Background: Severe stenosis of the common carotid artery (CCA), while uncommon, is associated with increased risk of transient ischemic attack and stroke. To date, no validated duplex ultrasound criteria have been established for grading the severity of CCA stenosis. The goal of this study was to use receiver-operating curve (ROC) analysis with computed tomographic angiography as the reference standard to establish duplex ultrasound criteria for diagnosing ≥50% CCA stenosis. Methods: The study cohort included 64 patients (42 men, 22 women) with a mean age of 65 ± 12 years (range, 16-89 years) who had CCA peak systolic velocity (PSV) ≥150 cm/sec and underwent computed tomographic angiography (CTA) of the cervical and intracerebral vessels within 1 month of the duplex examination. One study was excluded because the CTA was technically inadequate, whereas another was excluded because the patient underwent bilateral CCA stenting. The CCA ipsilateral to any of the following was excluded from the analysis: innominate artery occlusion (n = 1), previous stenting of the ICA or CCA (n = 7), carotid endarterectomy (n = 1), or carotid-to-carotid bypass (n = 1). Thus, the data set included 62 patients and 115 vessels. Bland-Altman analysis was used to examine the agreement between two measures of luminal reduction measured by CTA: percent diameter stenosis and percent area stenosis. Receiver operating characteristic (ROC) analysis was used to determine optimal PSV and EDV thresholds for diagnosing ≥50% CCA stenosis. Results: Severity of CCA stenosis was <50% in 76 vessels, 50%-59% in eight, 60%-69% in eight, 70%-79% in nine, 80%-89% in three, 90%-99% in five, and occluded in six. Duplex ultrasonography identified six of six (100%) patients with 100% CCA occlusion by CTA. Bland-Altman analysis showed poor agreement between percent stenosis determined by vessel diameter compared with percent stenosis determined by reduction in lumen area. Therefore, subsequent analysis was performed using percent stenosis by area. ROC analysis of different PSV thresholds for detecting stenosis ≥50% showed that >182 cm/sec was the most accurate with a sensitivity of 64% and specificity of 88% (P < .0001). Sensitivity, specificity, and accuracy of carotid duplex were higher when the stenosis was located in the mid or distal aspects of the CCA (sensitivity 76%, specificity 89%, area under curve 0.84, P < .001) than in the intrathoracic and proximal segment of the artery (P = NS). ROC analysis of different EDV thresholds for detecting CCA stenosis ≥50% showed that >30 cm/sec was the most accurate with a sensitivity of 54% and a specificity of 74% (P < .0239). Conclusions: Duplex ultrasonography is highly sensitive, specific, and accurate for detecting CCA lesions in the mid and distal CCA. Use of peak systolic velocity may lead to improved detection of CCA disease and initiation of appropriate therapy to reduce the risk of stroke.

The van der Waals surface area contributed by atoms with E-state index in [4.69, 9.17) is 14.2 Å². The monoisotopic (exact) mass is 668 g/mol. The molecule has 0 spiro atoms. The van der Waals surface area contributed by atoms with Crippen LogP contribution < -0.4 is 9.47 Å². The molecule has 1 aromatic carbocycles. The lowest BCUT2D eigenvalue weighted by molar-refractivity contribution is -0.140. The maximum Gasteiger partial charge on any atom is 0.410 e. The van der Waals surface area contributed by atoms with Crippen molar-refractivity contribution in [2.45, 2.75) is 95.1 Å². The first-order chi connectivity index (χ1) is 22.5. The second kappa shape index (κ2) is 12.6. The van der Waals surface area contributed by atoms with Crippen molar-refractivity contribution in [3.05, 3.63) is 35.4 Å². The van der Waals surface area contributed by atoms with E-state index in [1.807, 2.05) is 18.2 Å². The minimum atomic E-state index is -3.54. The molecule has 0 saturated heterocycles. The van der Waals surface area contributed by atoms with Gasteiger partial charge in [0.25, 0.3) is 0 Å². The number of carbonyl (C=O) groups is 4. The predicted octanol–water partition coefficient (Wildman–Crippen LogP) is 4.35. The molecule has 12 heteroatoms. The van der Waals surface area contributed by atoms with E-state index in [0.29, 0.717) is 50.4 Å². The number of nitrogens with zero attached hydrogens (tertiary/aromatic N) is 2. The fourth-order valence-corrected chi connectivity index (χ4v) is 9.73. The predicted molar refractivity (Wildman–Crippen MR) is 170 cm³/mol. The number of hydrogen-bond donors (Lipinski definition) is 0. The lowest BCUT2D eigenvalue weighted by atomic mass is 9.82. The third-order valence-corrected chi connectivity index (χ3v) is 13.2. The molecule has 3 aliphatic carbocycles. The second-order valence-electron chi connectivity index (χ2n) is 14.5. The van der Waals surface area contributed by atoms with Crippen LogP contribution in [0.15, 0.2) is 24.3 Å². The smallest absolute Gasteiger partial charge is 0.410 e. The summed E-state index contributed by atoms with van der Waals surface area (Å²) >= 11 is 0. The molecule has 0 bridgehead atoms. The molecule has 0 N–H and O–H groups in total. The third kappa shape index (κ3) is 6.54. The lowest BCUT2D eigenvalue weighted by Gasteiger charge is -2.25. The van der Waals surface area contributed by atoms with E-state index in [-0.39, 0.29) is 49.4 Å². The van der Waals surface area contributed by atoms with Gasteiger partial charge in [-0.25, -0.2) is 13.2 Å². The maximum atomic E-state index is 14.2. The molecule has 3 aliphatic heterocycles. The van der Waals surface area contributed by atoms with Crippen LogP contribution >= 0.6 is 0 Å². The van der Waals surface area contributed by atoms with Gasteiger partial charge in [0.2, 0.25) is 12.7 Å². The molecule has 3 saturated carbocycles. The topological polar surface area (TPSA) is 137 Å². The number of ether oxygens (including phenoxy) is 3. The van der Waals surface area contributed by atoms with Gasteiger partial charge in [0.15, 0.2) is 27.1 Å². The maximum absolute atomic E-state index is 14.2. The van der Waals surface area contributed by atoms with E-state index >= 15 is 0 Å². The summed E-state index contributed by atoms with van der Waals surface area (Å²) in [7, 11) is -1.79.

ASJC Scopus subject areas
- Cardiology and Cardiovascular Medicine